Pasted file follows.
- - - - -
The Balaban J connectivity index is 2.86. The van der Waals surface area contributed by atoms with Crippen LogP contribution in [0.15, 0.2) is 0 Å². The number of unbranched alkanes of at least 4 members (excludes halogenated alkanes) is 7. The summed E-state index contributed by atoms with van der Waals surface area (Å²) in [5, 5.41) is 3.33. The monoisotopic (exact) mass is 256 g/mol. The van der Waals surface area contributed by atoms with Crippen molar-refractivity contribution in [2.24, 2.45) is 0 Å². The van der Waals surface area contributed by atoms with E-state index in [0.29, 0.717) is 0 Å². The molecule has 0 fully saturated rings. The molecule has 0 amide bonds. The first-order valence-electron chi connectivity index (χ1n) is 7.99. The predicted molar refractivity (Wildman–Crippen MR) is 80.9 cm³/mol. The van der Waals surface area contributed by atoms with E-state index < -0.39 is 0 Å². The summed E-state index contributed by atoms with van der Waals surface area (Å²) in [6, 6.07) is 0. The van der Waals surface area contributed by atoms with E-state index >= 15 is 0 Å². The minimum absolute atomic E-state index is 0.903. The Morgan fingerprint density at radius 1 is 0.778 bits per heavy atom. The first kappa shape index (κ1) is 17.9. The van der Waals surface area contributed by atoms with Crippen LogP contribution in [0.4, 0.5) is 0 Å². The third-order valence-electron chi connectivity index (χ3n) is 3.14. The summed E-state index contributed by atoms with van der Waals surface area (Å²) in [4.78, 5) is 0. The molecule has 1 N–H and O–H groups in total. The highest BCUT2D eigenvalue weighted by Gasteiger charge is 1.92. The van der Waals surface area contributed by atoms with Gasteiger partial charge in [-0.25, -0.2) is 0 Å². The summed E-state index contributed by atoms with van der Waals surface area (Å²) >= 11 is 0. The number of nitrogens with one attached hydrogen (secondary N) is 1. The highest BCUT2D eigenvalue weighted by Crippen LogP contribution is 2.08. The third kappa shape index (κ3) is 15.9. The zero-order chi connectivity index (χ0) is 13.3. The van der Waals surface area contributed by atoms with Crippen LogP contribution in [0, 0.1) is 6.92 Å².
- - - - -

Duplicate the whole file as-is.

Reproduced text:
The Balaban J connectivity index is 2.86. The van der Waals surface area contributed by atoms with Crippen LogP contribution in [0.15, 0.2) is 0 Å². The number of unbranched alkanes of at least 4 members (excludes halogenated alkanes) is 7. The summed E-state index contributed by atoms with van der Waals surface area (Å²) in [5, 5.41) is 3.33. The monoisotopic (exact) mass is 256 g/mol. The van der Waals surface area contributed by atoms with Crippen molar-refractivity contribution in [2.24, 2.45) is 0 Å². The van der Waals surface area contributed by atoms with E-state index in [0.29, 0.717) is 0 Å². The molecule has 0 fully saturated rings. The molecule has 0 amide bonds. The first-order valence-electron chi connectivity index (χ1n) is 7.99. The predicted molar refractivity (Wildman–Crippen MR) is 80.9 cm³/mol. The van der Waals surface area contributed by atoms with E-state index < -0.39 is 0 Å². The summed E-state index contributed by atoms with van der Waals surface area (Å²) in [6, 6.07) is 0. The van der Waals surface area contributed by atoms with E-state index >= 15 is 0 Å². The minimum absolute atomic E-state index is 0.903. The Morgan fingerprint density at radius 1 is 0.778 bits per heavy atom. The first kappa shape index (κ1) is 17.9. The van der Waals surface area contributed by atoms with Crippen LogP contribution in [0.4, 0.5) is 0 Å². The third-order valence-electron chi connectivity index (χ3n) is 3.14. The summed E-state index contributed by atoms with van der Waals surface area (Å²) in [4.78, 5) is 0. The molecule has 1 N–H and O–H groups in total. The highest BCUT2D eigenvalue weighted by Gasteiger charge is 1.92. The van der Waals surface area contributed by atoms with Gasteiger partial charge in [-0.25, -0.2) is 0 Å². The summed E-state index contributed by atoms with van der Waals surface area (Å²) >= 11 is 0. The number of nitrogens with one attached hydrogen (secondary N) is 1. The highest BCUT2D eigenvalue weighted by Crippen LogP contribution is 2.08. The third kappa shape index (κ3) is 15.9. The zero-order chi connectivity index (χ0) is 13.3. The van der Waals surface area contributed by atoms with Crippen LogP contribution in [0, 0.1) is 6.92 Å².